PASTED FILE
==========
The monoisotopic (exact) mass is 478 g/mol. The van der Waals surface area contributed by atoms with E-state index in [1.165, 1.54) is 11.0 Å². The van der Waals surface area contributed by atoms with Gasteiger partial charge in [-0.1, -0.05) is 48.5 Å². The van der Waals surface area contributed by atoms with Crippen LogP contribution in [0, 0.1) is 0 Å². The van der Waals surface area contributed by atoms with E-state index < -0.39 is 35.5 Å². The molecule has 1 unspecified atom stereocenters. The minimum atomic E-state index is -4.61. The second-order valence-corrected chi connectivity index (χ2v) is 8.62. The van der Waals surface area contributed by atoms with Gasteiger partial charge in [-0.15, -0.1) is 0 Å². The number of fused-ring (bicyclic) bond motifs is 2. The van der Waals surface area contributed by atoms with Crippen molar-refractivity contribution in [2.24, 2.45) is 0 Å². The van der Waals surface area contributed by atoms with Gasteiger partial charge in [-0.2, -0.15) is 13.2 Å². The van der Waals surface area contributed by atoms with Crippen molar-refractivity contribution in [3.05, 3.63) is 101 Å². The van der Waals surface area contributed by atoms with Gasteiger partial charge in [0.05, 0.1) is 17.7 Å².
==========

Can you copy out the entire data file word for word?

The monoisotopic (exact) mass is 478 g/mol. The van der Waals surface area contributed by atoms with E-state index in [1.165, 1.54) is 11.0 Å². The van der Waals surface area contributed by atoms with Gasteiger partial charge in [-0.1, -0.05) is 48.5 Å². The van der Waals surface area contributed by atoms with Crippen LogP contribution in [0, 0.1) is 0 Å². The van der Waals surface area contributed by atoms with E-state index < -0.39 is 35.5 Å². The molecule has 1 unspecified atom stereocenters. The minimum atomic E-state index is -4.61. The second-order valence-corrected chi connectivity index (χ2v) is 8.62. The van der Waals surface area contributed by atoms with Gasteiger partial charge in [-0.15, -0.1) is 0 Å². The number of fused-ring (bicyclic) bond motifs is 2. The van der Waals surface area contributed by atoms with Crippen molar-refractivity contribution in [2.24, 2.45) is 0 Å². The van der Waals surface area contributed by atoms with Gasteiger partial charge in [-0.2, -0.15) is 13.2 Å². The van der Waals surface area contributed by atoms with Crippen molar-refractivity contribution in [3.05, 3.63) is 101 Å². The van der Waals surface area contributed by atoms with Gasteiger partial charge in [0.05, 0.1) is 17.7 Å².